WASHINGTON, April 6, 2013 /PRNewswire-USNewswire/ -- Yesterday the National Oceanic and Atmospheric Administration (NOAA) and the Department of Commerce released draft regulations to comply with last year's WTO ruling on the use of the dolphin-safe label on tuna products. The current dolphin-safe label fails to adequately ensure consumers that no dolphins were harmed in the capture of tuna bearing the label. While the proposed draft regulations acknowledge this reality, according to the Campaign for Eco-Safe Tuna, they do not protect dolphins or provide consumers with accurate information.
The WTO found that the U.S. dolphin-safe label does not inform consumers about the killing of dolphins in any of the world's tuna fisheries other than the Eastern Tropical Pacific (ETP) Ocean, "even if dolphins have in fact been killed or seriously injured during the trip." Consequently, consumers are deprived of information about dolphin mortalities for more than 95 percent of the tuna labeled dolphin-safe that is sold in the United States today.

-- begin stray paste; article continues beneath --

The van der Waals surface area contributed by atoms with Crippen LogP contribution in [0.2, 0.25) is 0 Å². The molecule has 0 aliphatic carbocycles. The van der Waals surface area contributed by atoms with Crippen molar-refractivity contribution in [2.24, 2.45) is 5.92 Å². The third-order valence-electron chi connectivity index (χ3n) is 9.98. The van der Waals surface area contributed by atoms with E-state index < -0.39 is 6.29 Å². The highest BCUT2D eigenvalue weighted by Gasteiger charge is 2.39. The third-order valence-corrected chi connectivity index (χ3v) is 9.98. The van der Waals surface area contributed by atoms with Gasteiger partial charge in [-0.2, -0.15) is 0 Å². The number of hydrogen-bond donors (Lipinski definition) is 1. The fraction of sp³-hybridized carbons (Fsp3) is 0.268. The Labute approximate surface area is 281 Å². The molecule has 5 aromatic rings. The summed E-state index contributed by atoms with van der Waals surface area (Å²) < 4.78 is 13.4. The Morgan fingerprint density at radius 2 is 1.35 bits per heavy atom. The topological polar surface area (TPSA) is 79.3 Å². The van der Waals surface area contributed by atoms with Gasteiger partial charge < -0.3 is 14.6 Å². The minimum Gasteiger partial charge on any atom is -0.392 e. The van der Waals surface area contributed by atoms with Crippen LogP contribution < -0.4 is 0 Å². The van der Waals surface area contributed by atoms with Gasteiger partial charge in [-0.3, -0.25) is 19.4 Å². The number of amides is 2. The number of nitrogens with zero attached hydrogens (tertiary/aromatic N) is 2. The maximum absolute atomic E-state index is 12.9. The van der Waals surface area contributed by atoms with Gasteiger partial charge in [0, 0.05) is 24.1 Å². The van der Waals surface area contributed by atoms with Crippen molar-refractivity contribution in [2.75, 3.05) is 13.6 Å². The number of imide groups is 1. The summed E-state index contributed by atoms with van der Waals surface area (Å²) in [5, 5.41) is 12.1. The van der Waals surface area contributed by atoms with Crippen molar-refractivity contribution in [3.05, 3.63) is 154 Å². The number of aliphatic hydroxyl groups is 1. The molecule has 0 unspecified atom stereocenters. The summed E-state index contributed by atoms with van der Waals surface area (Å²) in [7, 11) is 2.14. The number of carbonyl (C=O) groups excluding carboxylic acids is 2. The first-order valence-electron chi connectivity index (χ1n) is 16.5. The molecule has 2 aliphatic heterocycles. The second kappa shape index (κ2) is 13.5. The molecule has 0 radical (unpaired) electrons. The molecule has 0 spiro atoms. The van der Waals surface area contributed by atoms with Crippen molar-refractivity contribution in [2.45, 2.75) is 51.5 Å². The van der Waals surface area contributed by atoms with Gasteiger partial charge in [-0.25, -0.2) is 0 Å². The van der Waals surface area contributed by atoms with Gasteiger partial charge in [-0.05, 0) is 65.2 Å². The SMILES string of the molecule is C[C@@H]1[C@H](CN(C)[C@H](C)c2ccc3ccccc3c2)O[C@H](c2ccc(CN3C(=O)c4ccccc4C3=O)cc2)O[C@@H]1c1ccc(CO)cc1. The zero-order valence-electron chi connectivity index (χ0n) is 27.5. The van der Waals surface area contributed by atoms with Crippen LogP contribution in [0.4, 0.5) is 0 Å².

The NOAA draft regulations do not rectify the failings of the current labeling regime. Congress, in enacting the 1997 International Dolphin Conservation Program Act (IDCPA), specified that any alternative dolphin-safe label used in the U.S. market must be backed by independent proof that no dolphins were harmed or killed, supported by 100 percent observer coverage and a robust and specific tracking and verification system based on the one in place in the ETP. The central truth is that for the past twenty years the major tuna companies, StarKist, Chicken of the Sea and Bumble Bee, have been using alternative dolphin-safe labels that do not comply with these mandates, creating false expectations for consumers.For tuna caught outside the ETP, the proposed regulations do not offer any real protections for dolphins or consumers. Specifically, they call only for a captain's self-certification that no dolphins were killed or injured in the capture of the tuna. This puts the power of dolphin-safe designation solely in the hands of an economically self-interested party – the captain of the vessel. The draft regulations would perpetuate the deficient standards for tracking and verification requirements for alternative dolphin-safe labels currently in use. They would hide from consumers the fact that tens of thousands of dolphins are killed each year in non-ETP tuna fisheries around the world. As a result, this dolphin-deadly tuna would continue to be labeled dolphin-safe.